Kegel exercises are workouts that aim mainly at strengthening the pelvic floor muscles by contracting and then relaxing them for short periods of time. Pelvic floor muscles are located in the pelvic region – running from the tailbone to the pubic bone – and are responsible for stopping the urine flow. The primary muscle of the pelvic floor is the pubococcygeus (PC), which runs along and around the openings of the urethra, vagina, and rectum.
Pregnancy is the perfect time to take care of those muscles because pregnancy and childbirth automatically weaken your pelvic floor and can cause much damage to this area which supports your uterus, bladder, bowel, and rectum. Thus any damage in this area will affect surrounding muscles and their movements. As the baby grows during pregnancy, the pressure on your pelvic floor increases, especially in the third trimester.
Practicing Kegel exercises when you’re pregnant will help you avoid many of those problems. You can start Kegels by the second trimester after consulting your gynecologist. Kegels can be easily done at home and it does not require going to the gym.
A pregnant woman can safely do Kegels unless she has undiagnosed pelvic pain or pelvic floor issues like pelvic floor dysfunction or vaginismus. She should consult her gynecologist first.
Benefits of Kegel exercise
Improves bladder control
One in three women suffers from urinary incontinence which is the involuntary leakage of urine when you laugh, cough, sneeze, jog, or lift a heavy object, especially after childbirth. This increases with normal labor and after many childbirths. Kegels can help prevent or reduce this. They can also help control the sudden urge to urinate.
Improves bowel control
Fecal incontinence or stool leakage is another problem that happens to many women after childbirth. It develops when the rectal muscles are stretched. Kegel exercises strengthen those muscles helping in the prevention or improvement of this condition.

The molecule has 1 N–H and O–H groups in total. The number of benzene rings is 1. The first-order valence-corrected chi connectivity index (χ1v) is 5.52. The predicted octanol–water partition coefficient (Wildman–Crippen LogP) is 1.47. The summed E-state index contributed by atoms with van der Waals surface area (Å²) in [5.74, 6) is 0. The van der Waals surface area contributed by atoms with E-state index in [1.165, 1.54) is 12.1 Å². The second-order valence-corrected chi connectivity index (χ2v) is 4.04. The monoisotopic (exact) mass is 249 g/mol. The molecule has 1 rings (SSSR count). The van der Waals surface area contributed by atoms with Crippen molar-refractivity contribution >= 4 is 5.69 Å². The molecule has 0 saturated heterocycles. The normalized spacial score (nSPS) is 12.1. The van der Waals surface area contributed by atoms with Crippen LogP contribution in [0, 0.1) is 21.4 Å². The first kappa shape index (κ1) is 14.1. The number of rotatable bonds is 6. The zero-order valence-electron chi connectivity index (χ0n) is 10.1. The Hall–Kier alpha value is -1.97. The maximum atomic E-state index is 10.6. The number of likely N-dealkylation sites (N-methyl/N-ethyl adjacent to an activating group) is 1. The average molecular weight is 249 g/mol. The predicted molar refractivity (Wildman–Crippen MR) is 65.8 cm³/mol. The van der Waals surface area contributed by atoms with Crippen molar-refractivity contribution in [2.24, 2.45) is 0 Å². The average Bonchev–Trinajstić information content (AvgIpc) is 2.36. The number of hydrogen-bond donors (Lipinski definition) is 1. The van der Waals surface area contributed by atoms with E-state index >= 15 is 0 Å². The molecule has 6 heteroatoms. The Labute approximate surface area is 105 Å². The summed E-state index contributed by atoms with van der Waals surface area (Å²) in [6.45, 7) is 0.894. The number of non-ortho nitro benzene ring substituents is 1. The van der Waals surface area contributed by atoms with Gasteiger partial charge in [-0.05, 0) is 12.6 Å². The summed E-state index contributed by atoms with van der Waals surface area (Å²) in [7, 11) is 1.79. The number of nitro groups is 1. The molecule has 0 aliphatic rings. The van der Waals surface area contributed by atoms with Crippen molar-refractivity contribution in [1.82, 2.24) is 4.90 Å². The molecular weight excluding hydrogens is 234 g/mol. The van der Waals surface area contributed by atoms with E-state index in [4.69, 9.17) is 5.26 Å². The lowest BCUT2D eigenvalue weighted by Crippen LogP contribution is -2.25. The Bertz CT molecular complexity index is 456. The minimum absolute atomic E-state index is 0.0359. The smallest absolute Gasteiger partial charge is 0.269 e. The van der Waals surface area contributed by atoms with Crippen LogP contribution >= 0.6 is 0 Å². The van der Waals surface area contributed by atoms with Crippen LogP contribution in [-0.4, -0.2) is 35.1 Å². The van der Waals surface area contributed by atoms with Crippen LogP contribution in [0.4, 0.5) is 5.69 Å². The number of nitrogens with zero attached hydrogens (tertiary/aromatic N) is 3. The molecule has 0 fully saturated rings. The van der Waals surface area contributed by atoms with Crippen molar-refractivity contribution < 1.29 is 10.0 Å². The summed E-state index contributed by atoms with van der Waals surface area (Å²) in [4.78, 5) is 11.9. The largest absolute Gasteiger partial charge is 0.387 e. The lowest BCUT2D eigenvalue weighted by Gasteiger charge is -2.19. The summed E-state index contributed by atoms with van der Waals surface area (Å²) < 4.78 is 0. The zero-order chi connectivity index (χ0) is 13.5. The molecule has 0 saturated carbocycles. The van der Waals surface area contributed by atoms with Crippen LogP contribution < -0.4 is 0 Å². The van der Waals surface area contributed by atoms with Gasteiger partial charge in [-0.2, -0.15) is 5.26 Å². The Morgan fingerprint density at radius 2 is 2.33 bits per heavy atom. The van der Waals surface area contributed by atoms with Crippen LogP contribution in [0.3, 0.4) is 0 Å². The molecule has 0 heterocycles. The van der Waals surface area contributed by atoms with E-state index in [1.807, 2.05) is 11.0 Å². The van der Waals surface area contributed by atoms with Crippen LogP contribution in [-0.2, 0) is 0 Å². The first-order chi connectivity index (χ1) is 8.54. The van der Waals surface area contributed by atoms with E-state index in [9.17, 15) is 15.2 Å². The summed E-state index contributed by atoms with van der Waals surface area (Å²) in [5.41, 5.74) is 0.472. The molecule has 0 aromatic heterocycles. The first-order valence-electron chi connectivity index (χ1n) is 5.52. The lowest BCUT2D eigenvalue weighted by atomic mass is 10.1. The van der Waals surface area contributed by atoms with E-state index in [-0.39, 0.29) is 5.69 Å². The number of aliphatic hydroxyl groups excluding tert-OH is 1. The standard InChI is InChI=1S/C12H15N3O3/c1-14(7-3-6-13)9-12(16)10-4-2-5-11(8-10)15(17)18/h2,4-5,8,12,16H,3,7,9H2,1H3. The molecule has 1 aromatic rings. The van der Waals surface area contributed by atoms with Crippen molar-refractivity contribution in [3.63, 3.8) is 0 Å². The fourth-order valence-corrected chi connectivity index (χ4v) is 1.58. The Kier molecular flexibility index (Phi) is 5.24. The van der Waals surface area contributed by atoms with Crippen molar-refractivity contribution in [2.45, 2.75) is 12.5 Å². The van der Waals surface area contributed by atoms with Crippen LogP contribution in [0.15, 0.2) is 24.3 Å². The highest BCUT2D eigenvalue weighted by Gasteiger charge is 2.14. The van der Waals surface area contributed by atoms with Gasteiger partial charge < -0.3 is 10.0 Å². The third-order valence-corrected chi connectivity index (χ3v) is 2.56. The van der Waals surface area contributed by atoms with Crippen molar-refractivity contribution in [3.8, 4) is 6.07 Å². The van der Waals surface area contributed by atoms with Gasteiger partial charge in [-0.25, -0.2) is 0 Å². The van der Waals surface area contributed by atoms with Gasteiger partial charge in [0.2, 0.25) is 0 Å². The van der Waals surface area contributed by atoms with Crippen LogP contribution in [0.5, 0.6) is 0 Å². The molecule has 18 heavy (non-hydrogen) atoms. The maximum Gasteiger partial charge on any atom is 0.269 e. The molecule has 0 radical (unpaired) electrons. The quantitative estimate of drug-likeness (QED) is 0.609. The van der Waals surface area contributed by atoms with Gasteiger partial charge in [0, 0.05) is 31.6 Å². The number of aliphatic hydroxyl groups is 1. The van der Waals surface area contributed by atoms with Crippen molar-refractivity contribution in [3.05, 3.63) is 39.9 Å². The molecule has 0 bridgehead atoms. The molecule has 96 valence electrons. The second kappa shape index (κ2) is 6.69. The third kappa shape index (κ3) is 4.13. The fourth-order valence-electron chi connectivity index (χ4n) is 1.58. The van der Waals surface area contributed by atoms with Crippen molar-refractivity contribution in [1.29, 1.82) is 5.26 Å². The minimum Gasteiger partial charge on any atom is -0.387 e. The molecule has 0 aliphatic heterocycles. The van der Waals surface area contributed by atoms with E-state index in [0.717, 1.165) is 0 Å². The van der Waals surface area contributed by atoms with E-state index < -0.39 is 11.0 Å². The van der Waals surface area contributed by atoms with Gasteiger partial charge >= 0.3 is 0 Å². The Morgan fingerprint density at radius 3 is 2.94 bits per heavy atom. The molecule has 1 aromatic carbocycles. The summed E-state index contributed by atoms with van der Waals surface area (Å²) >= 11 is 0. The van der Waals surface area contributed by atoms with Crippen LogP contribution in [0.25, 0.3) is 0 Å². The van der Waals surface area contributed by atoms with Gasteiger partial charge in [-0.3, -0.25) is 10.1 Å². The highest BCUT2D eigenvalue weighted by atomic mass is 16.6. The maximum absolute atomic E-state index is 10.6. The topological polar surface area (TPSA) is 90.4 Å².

Working on strengthening pelvic floor muscles during pregnancy will help you control those muscles at the time of labor. Kegels relax the pelvic floor shortening the second phase of labor as you are attempting to push the baby out also minimizing the chances of requiring an episiotomy.
Reduces the risk of pelvic organ prolapse
Pelvic organ prolapse is a condition that occurs when there is stress put on your pelvic floor muscles, from pregnancy and vaginal birth. An organ in the pelvis drops down and presses against the vagina resulting in the weakness of those muscles.
Women with pelvic organ prolapse suffer from urine and stool leakage. In some cases, it also causes insensitivity in the vagina. Maintaining the fitness of your pelvic floor muscles through kegel workouts can help prevent the occurrence of this condition.
Speeds post-partum recovery
Not only during pregnancy, but kegel exercise is also one of the best workouts to do after delivery and you can start it immediately after a vaginal birth after consulting your gynecologist.
It helps in the healing of perineal tissues, increases the strength of the pelvic floor muscles, helps these muscles return to a healthy state, and increases urinary control.
How to do kegel exercises
Finding your pelvic floor muscles
The first step in doing the workout is to identify the right muscles. To avoid confusion, the easiest way is to hold urination. The muscles you are tightening to do this are the pelvic floor muscles you need to contract during the workout. If you want to be extremely sure, you can put a clean finger in your vagina. If you’re doing it correctly, you will find the vagina contracting around your finger.
Doing the exercise
- Make sure your uterus is totally empty before you start.
- Find the most convenient position whether lying down, sitting, standing, or kneeling on all fours.
- Tighten the muscles for three to five seconds, then relax them for a longer time. You can start with one set of tens per day.
- Later on, contract and relax the muscles for longer periods of time and increase the reps as well.
- Try to reach three sets a day, each of 20 reps.
- Remember that mastering the workout is more important than doing many sets and reps. By time, the muscles will get stronger.
Precautions when doing Kegels
- Don’t do Kegels while peeing as this might prevent your bladder from fully emptying, weaken the muscles by time, and cause urine infection.
- Avoid holding your breath or contracting your thighs, stomach, or butt during the workout.
- Once you felt pain, stop immediately and consult your gynecologist.
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